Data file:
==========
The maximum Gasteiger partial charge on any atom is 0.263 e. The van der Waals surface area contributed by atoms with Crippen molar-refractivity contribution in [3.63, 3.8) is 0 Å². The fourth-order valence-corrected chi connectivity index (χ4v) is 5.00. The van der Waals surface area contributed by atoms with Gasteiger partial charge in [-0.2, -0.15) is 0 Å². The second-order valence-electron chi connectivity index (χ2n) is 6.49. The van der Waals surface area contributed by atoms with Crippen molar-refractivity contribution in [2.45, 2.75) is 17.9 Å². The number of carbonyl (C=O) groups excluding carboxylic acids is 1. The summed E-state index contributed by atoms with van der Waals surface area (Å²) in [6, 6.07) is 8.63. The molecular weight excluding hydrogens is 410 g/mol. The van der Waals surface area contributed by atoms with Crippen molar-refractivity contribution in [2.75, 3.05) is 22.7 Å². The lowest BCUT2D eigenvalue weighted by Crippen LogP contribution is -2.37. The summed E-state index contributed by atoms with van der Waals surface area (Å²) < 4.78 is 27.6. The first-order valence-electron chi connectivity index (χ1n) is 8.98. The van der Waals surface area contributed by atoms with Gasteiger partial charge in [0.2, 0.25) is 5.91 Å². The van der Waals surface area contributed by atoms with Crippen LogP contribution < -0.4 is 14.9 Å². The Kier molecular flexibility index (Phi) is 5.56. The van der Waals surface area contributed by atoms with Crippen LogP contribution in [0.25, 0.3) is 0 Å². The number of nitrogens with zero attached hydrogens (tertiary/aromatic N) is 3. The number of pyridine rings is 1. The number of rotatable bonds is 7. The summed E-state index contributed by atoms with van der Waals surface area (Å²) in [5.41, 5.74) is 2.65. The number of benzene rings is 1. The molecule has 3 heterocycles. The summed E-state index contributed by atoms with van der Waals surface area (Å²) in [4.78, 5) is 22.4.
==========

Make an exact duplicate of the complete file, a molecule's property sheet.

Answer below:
The maximum Gasteiger partial charge on any atom is 0.263 e. The van der Waals surface area contributed by atoms with Crippen molar-refractivity contribution in [3.63, 3.8) is 0 Å². The fourth-order valence-corrected chi connectivity index (χ4v) is 5.00. The van der Waals surface area contributed by atoms with Gasteiger partial charge in [-0.2, -0.15) is 0 Å². The second-order valence-electron chi connectivity index (χ2n) is 6.49. The van der Waals surface area contributed by atoms with Crippen molar-refractivity contribution in [2.45, 2.75) is 17.9 Å². The number of carbonyl (C=O) groups excluding carboxylic acids is 1. The summed E-state index contributed by atoms with van der Waals surface area (Å²) in [6, 6.07) is 8.63. The molecular weight excluding hydrogens is 410 g/mol. The van der Waals surface area contributed by atoms with Crippen molar-refractivity contribution in [2.75, 3.05) is 22.7 Å². The lowest BCUT2D eigenvalue weighted by Crippen LogP contribution is -2.37. The summed E-state index contributed by atoms with van der Waals surface area (Å²) < 4.78 is 27.6. The first-order valence-electron chi connectivity index (χ1n) is 8.98. The van der Waals surface area contributed by atoms with Gasteiger partial charge in [0.2, 0.25) is 5.91 Å². The van der Waals surface area contributed by atoms with Crippen LogP contribution < -0.4 is 14.9 Å². The Kier molecular flexibility index (Phi) is 5.56. The van der Waals surface area contributed by atoms with Crippen LogP contribution in [0.25, 0.3) is 0 Å². The number of nitrogens with zero attached hydrogens (tertiary/aromatic N) is 3. The number of pyridine rings is 1. The number of rotatable bonds is 7. The summed E-state index contributed by atoms with van der Waals surface area (Å²) in [5.41, 5.74) is 2.65. The number of benzene rings is 1. The molecule has 3 heterocycles. The summed E-state index contributed by atoms with van der Waals surface area (Å²) in [4.78, 5) is 22.4.